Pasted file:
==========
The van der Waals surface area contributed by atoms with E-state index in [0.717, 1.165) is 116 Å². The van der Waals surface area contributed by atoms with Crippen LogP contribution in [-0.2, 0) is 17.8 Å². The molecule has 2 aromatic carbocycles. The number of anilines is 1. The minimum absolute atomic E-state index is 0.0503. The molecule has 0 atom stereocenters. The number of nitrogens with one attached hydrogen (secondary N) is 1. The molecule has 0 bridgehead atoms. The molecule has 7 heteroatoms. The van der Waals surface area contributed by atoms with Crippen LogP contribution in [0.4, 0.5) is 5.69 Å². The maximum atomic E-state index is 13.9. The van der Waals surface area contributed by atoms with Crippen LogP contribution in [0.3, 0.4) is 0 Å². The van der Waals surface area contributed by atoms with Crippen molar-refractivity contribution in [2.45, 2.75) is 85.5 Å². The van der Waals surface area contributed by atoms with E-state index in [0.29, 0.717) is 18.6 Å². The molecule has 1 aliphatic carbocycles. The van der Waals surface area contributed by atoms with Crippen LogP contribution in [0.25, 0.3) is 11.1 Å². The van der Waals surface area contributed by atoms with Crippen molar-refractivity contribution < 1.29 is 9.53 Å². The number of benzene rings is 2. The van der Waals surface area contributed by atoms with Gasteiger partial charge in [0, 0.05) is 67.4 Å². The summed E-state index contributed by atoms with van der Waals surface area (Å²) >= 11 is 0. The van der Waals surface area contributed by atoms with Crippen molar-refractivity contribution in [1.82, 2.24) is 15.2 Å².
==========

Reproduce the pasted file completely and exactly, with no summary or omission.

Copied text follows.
The van der Waals surface area contributed by atoms with E-state index in [0.717, 1.165) is 116 Å². The van der Waals surface area contributed by atoms with Crippen LogP contribution in [-0.2, 0) is 17.8 Å². The molecule has 2 aromatic carbocycles. The number of anilines is 1. The minimum absolute atomic E-state index is 0.0503. The molecule has 0 atom stereocenters. The number of nitrogens with one attached hydrogen (secondary N) is 1. The molecule has 0 bridgehead atoms. The molecule has 7 heteroatoms. The van der Waals surface area contributed by atoms with Crippen LogP contribution in [0.4, 0.5) is 5.69 Å². The maximum atomic E-state index is 13.9. The van der Waals surface area contributed by atoms with Crippen LogP contribution in [0.3, 0.4) is 0 Å². The van der Waals surface area contributed by atoms with Crippen molar-refractivity contribution in [2.45, 2.75) is 85.5 Å². The van der Waals surface area contributed by atoms with E-state index in [0.29, 0.717) is 18.6 Å². The molecule has 1 aliphatic carbocycles. The van der Waals surface area contributed by atoms with Crippen LogP contribution in [0.25, 0.3) is 11.1 Å². The van der Waals surface area contributed by atoms with Crippen molar-refractivity contribution < 1.29 is 9.53 Å². The number of benzene rings is 2. The van der Waals surface area contributed by atoms with Gasteiger partial charge in [0, 0.05) is 67.4 Å². The summed E-state index contributed by atoms with van der Waals surface area (Å²) >= 11 is 0. The van der Waals surface area contributed by atoms with Crippen molar-refractivity contribution in [1.82, 2.24) is 15.2 Å².